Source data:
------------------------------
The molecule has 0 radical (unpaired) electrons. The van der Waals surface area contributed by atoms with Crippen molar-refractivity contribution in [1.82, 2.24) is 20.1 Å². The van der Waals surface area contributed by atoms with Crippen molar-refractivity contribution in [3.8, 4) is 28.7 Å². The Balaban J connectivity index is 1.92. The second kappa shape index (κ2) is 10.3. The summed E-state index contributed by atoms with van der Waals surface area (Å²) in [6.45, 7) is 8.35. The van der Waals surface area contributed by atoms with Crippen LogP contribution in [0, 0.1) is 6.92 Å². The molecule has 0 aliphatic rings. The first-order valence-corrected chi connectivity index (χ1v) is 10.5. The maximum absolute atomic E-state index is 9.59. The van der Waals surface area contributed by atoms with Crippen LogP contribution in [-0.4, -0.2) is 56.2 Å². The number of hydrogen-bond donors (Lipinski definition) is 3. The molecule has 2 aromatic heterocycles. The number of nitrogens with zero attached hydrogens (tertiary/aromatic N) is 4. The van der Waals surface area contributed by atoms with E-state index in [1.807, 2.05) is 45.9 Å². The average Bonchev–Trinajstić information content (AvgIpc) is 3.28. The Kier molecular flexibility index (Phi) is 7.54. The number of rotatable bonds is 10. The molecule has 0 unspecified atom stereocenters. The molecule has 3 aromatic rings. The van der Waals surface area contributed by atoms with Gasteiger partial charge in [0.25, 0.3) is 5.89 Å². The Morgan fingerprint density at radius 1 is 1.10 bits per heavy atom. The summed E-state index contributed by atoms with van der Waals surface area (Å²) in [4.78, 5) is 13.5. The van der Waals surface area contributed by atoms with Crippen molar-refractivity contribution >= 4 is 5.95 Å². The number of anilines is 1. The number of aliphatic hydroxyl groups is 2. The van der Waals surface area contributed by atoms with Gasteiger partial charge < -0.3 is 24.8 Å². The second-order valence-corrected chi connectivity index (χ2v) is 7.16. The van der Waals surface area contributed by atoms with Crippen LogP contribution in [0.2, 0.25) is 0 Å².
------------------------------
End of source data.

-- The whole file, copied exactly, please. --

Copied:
The molecule has 0 radical (unpaired) electrons. The van der Waals surface area contributed by atoms with Crippen molar-refractivity contribution in [1.82, 2.24) is 20.1 Å². The van der Waals surface area contributed by atoms with Crippen molar-refractivity contribution in [3.8, 4) is 28.7 Å². The Balaban J connectivity index is 1.92. The second kappa shape index (κ2) is 10.3. The summed E-state index contributed by atoms with van der Waals surface area (Å²) in [6.45, 7) is 8.35. The van der Waals surface area contributed by atoms with Crippen LogP contribution in [0, 0.1) is 6.92 Å². The molecule has 0 aliphatic rings. The first-order valence-corrected chi connectivity index (χ1v) is 10.5. The maximum absolute atomic E-state index is 9.59. The van der Waals surface area contributed by atoms with Crippen LogP contribution in [-0.4, -0.2) is 56.2 Å². The number of hydrogen-bond donors (Lipinski definition) is 3. The molecule has 2 aromatic heterocycles. The number of nitrogens with zero attached hydrogens (tertiary/aromatic N) is 4. The van der Waals surface area contributed by atoms with E-state index in [1.807, 2.05) is 45.9 Å². The average Bonchev–Trinajstić information content (AvgIpc) is 3.28. The Kier molecular flexibility index (Phi) is 7.54. The number of rotatable bonds is 10. The molecule has 0 unspecified atom stereocenters. The molecule has 3 aromatic rings. The van der Waals surface area contributed by atoms with Gasteiger partial charge in [0.25, 0.3) is 5.89 Å². The Morgan fingerprint density at radius 1 is 1.10 bits per heavy atom. The summed E-state index contributed by atoms with van der Waals surface area (Å²) in [4.78, 5) is 13.5. The van der Waals surface area contributed by atoms with Crippen molar-refractivity contribution >= 4 is 5.95 Å². The number of anilines is 1. The number of aliphatic hydroxyl groups is 2. The van der Waals surface area contributed by atoms with Gasteiger partial charge < -0.3 is 24.8 Å². The second-order valence-corrected chi connectivity index (χ2v) is 7.16. The van der Waals surface area contributed by atoms with Crippen LogP contribution in [0.2, 0.25) is 0 Å².